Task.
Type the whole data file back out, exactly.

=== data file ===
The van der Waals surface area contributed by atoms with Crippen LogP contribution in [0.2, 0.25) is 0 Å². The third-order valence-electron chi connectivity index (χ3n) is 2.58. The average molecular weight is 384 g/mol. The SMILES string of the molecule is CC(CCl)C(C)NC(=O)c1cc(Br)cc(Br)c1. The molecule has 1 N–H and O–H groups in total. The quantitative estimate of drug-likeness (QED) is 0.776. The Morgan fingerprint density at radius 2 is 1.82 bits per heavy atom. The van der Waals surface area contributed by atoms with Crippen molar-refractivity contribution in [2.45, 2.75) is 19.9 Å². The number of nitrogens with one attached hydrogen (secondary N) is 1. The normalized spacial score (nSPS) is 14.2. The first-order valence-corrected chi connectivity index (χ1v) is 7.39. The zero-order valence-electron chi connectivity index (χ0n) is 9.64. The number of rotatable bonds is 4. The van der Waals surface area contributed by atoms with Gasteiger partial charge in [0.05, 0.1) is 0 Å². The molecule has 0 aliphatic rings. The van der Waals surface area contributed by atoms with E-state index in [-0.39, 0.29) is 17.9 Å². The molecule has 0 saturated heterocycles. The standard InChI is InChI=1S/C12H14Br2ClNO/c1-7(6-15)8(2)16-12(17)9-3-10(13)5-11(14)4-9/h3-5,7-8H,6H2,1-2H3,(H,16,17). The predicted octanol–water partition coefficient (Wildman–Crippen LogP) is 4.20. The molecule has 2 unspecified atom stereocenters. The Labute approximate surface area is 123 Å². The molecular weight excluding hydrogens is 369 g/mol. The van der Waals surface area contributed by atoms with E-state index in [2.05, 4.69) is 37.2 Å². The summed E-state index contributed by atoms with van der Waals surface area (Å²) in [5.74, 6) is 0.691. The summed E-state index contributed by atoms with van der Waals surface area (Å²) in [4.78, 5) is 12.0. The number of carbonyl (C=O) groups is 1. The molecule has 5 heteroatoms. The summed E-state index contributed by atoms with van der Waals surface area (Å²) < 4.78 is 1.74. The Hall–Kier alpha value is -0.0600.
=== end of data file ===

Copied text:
The van der Waals surface area contributed by atoms with Crippen LogP contribution in [0.2, 0.25) is 0 Å². The third-order valence-electron chi connectivity index (χ3n) is 2.58. The average molecular weight is 384 g/mol. The SMILES string of the molecule is CC(CCl)C(C)NC(=O)c1cc(Br)cc(Br)c1. The molecule has 1 N–H and O–H groups in total. The quantitative estimate of drug-likeness (QED) is 0.776. The Morgan fingerprint density at radius 2 is 1.82 bits per heavy atom. The van der Waals surface area contributed by atoms with Crippen molar-refractivity contribution in [2.45, 2.75) is 19.9 Å². The number of nitrogens with one attached hydrogen (secondary N) is 1. The normalized spacial score (nSPS) is 14.2. The first-order valence-corrected chi connectivity index (χ1v) is 7.39. The zero-order valence-electron chi connectivity index (χ0n) is 9.64. The number of rotatable bonds is 4. The van der Waals surface area contributed by atoms with Gasteiger partial charge in [0.05, 0.1) is 0 Å². The molecule has 0 aliphatic rings. The van der Waals surface area contributed by atoms with E-state index in [-0.39, 0.29) is 17.9 Å². The molecule has 0 saturated heterocycles. The standard InChI is InChI=1S/C12H14Br2ClNO/c1-7(6-15)8(2)16-12(17)9-3-10(13)5-11(14)4-9/h3-5,7-8H,6H2,1-2H3,(H,16,17). The predicted octanol–water partition coefficient (Wildman–Crippen LogP) is 4.20. The molecule has 2 unspecified atom stereocenters. The Labute approximate surface area is 123 Å². The molecular weight excluding hydrogens is 369 g/mol. The van der Waals surface area contributed by atoms with E-state index in [2.05, 4.69) is 37.2 Å². The summed E-state index contributed by atoms with van der Waals surface area (Å²) in [5.74, 6) is 0.691. The summed E-state index contributed by atoms with van der Waals surface area (Å²) in [4.78, 5) is 12.0. The number of carbonyl (C=O) groups is 1. The molecule has 5 heteroatoms. The summed E-state index contributed by atoms with van der Waals surface area (Å²) < 4.78 is 1.74. The Hall–Kier alpha value is -0.0600.